Creep"er (kr?p"?r), n.


One who, or that which, creeps; any creeping thing.

Standing waters are most unwholesome, . . . full of mites,creepers; slimy, muddy, unclean. Burton.

2. Bot.

A plant that clings by rootlets, or by tendrils, to the ground, or to trees, etc.; as, the Virginia creeper (Ampelopsis quinquefolia).

3. Zool.

A small bird of the genus Certhia, allied to the wrens. The brown or common European creeper is C. familiaris, a variety of which (var. Americana) inhabits America; -- called also tree creeper and creeptree. The American black and white creeper is Mniotilta varia.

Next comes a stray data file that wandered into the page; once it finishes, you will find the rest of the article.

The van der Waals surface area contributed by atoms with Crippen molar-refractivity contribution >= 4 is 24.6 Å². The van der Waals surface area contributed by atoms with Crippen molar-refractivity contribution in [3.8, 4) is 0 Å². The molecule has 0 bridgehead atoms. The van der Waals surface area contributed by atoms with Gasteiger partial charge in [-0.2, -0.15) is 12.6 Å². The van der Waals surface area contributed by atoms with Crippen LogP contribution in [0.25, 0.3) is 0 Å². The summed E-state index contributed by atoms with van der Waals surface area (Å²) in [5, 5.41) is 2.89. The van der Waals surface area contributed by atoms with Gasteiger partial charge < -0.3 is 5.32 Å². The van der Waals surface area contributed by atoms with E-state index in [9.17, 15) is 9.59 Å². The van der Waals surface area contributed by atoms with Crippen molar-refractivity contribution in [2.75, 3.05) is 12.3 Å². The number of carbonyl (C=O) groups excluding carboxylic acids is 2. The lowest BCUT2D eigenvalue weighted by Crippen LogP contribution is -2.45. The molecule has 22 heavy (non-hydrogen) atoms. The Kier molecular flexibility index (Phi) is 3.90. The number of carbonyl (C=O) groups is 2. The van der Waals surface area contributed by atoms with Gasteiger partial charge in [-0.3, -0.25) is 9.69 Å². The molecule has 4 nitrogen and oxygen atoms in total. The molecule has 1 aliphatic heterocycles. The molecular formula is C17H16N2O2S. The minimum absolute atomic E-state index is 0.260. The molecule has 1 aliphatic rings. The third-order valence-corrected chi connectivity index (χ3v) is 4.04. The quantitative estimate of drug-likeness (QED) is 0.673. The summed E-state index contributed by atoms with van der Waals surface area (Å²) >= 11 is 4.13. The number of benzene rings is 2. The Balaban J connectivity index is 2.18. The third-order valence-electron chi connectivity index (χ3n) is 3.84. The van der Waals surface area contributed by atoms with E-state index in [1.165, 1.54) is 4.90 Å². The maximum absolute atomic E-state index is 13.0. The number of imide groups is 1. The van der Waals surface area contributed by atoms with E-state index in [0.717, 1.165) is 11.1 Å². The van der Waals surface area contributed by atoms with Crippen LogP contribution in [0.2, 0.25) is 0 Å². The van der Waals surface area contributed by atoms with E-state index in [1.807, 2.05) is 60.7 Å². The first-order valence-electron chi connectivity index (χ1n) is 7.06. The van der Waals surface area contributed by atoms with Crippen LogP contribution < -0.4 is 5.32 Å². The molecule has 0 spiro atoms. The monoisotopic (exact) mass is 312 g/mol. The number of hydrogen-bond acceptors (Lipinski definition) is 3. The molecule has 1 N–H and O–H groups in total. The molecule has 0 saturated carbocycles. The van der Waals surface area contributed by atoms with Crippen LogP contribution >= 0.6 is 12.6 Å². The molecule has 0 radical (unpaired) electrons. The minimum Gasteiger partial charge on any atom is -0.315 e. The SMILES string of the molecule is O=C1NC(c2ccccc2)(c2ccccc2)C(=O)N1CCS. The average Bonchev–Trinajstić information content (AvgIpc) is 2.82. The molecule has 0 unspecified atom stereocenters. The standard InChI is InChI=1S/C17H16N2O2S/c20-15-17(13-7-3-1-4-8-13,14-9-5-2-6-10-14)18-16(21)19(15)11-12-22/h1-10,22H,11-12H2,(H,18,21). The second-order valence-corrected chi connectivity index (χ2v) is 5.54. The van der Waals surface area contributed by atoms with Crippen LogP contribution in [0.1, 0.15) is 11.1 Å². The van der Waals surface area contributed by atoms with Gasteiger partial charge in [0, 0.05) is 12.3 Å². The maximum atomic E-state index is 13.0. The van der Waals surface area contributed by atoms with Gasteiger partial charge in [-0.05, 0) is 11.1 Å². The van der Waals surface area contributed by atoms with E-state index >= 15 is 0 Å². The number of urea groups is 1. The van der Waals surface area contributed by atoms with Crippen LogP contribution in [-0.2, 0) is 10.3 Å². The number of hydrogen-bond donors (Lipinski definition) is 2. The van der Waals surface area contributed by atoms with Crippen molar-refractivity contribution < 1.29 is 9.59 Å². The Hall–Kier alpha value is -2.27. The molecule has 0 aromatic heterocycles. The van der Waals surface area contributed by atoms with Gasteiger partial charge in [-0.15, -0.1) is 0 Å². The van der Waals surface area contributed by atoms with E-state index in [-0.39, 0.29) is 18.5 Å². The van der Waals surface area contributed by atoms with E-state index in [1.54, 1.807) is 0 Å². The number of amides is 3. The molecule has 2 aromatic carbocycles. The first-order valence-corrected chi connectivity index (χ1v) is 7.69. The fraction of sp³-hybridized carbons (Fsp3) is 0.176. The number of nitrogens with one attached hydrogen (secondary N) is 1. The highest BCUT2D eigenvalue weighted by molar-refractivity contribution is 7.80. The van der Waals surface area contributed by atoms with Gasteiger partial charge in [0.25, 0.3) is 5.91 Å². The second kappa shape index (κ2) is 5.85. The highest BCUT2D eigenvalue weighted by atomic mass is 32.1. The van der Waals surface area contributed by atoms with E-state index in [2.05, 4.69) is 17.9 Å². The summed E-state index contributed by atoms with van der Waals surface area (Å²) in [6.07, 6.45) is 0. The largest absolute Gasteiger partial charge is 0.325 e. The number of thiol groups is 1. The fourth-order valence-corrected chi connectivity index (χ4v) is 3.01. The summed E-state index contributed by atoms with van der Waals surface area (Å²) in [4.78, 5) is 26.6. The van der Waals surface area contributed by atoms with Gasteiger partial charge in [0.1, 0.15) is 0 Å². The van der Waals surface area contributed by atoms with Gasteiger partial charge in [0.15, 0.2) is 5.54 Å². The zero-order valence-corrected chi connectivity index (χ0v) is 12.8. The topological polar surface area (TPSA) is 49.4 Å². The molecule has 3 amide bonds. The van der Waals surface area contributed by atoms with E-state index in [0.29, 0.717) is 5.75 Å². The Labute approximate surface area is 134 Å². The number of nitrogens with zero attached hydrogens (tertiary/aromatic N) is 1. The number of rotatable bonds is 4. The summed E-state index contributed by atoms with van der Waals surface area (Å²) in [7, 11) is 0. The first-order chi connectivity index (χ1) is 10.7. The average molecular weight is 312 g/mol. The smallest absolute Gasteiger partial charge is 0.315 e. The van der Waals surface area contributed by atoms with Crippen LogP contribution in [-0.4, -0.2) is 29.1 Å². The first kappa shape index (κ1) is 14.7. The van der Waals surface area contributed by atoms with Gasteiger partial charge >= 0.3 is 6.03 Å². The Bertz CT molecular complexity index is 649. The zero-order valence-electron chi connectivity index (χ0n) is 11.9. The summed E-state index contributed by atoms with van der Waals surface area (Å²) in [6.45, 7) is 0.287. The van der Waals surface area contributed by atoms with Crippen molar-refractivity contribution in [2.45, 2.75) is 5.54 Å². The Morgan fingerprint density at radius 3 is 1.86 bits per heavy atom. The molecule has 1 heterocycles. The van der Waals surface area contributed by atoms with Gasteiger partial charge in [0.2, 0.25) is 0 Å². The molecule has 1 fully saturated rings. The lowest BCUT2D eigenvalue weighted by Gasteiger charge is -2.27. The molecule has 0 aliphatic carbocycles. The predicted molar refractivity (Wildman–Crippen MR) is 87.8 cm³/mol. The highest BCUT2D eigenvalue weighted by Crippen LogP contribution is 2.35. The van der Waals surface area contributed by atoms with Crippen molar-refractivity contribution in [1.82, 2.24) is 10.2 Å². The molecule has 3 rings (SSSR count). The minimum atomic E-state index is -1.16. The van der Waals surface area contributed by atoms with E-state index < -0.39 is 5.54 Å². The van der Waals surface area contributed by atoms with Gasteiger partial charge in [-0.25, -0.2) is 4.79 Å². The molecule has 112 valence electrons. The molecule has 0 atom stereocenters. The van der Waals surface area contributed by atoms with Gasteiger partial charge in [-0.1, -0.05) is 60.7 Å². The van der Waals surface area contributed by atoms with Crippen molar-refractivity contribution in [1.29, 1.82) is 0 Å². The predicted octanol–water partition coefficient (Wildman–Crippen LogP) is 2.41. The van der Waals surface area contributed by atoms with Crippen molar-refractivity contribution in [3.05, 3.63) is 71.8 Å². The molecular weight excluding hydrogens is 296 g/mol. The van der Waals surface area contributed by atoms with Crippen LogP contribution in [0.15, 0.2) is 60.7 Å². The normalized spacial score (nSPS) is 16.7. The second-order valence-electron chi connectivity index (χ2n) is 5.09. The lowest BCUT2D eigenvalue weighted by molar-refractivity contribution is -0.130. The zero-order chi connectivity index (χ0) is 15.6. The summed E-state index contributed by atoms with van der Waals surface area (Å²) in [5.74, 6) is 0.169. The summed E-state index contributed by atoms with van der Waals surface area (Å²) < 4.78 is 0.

A kind of patten mounted on short pieces of iron instead of rings; also, a fixture with iron points worn on a shoe to prevent one from slipping.

5. pl.

A spurlike device strapped to the boot, which enables one to climb a tree or pole; -- called often telegraph creepers.


A small, low iron, or dog, between the andirons.

7. pl.

An instrument with iron hooks or claws for dragging at the bottom of a well, or any other body of water, and bringing up what may lie there.


Any device for causing material to move steadily from one part of a machine to another, as an apron in a carding machine, or an inner spiral in a grain screen.

9. pl. Arch.

Crockets. See Crocket.


© Webster 1913.

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